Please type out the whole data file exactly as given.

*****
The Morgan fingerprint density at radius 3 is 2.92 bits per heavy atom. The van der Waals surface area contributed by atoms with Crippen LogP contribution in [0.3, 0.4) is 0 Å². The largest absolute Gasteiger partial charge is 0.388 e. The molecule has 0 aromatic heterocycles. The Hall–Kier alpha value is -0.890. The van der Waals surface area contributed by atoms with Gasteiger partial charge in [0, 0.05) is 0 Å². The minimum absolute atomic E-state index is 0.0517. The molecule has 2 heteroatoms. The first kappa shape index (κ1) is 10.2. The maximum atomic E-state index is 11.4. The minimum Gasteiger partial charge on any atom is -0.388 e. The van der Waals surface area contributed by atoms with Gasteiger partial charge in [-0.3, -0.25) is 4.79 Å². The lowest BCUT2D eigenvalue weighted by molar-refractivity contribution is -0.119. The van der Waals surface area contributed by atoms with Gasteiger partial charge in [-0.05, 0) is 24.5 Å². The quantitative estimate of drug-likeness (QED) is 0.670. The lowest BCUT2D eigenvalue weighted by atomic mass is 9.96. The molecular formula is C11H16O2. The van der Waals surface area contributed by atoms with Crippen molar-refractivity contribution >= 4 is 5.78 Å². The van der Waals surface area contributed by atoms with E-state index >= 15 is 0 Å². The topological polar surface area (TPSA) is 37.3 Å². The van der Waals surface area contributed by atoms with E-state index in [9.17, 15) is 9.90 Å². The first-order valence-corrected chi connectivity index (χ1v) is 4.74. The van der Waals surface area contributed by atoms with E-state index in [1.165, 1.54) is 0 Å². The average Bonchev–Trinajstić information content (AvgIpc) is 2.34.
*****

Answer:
The Morgan fingerprint density at radius 3 is 2.92 bits per heavy atom. The van der Waals surface area contributed by atoms with Crippen LogP contribution in [0.3, 0.4) is 0 Å². The largest absolute Gasteiger partial charge is 0.388 e. The molecule has 0 aromatic heterocycles. The Hall–Kier alpha value is -0.890. The van der Waals surface area contributed by atoms with Gasteiger partial charge in [0, 0.05) is 0 Å². The minimum absolute atomic E-state index is 0.0517. The molecule has 2 heteroatoms. The first kappa shape index (κ1) is 10.2. The maximum atomic E-state index is 11.4. The minimum Gasteiger partial charge on any atom is -0.388 e. The van der Waals surface area contributed by atoms with Gasteiger partial charge in [-0.3, -0.25) is 4.79 Å². The lowest BCUT2D eigenvalue weighted by molar-refractivity contribution is -0.119. The van der Waals surface area contributed by atoms with Gasteiger partial charge in [-0.05, 0) is 24.5 Å². The quantitative estimate of drug-likeness (QED) is 0.670. The lowest BCUT2D eigenvalue weighted by atomic mass is 9.96. The molecular formula is C11H16O2. The van der Waals surface area contributed by atoms with Crippen molar-refractivity contribution >= 4 is 5.78 Å². The van der Waals surface area contributed by atoms with E-state index >= 15 is 0 Å². The topological polar surface area (TPSA) is 37.3 Å². The van der Waals surface area contributed by atoms with E-state index in [9.17, 15) is 9.90 Å². The first-order valence-corrected chi connectivity index (χ1v) is 4.74. The van der Waals surface area contributed by atoms with E-state index in [1.165, 1.54) is 0 Å². The average Bonchev–Trinajstić information content (AvgIpc) is 2.34.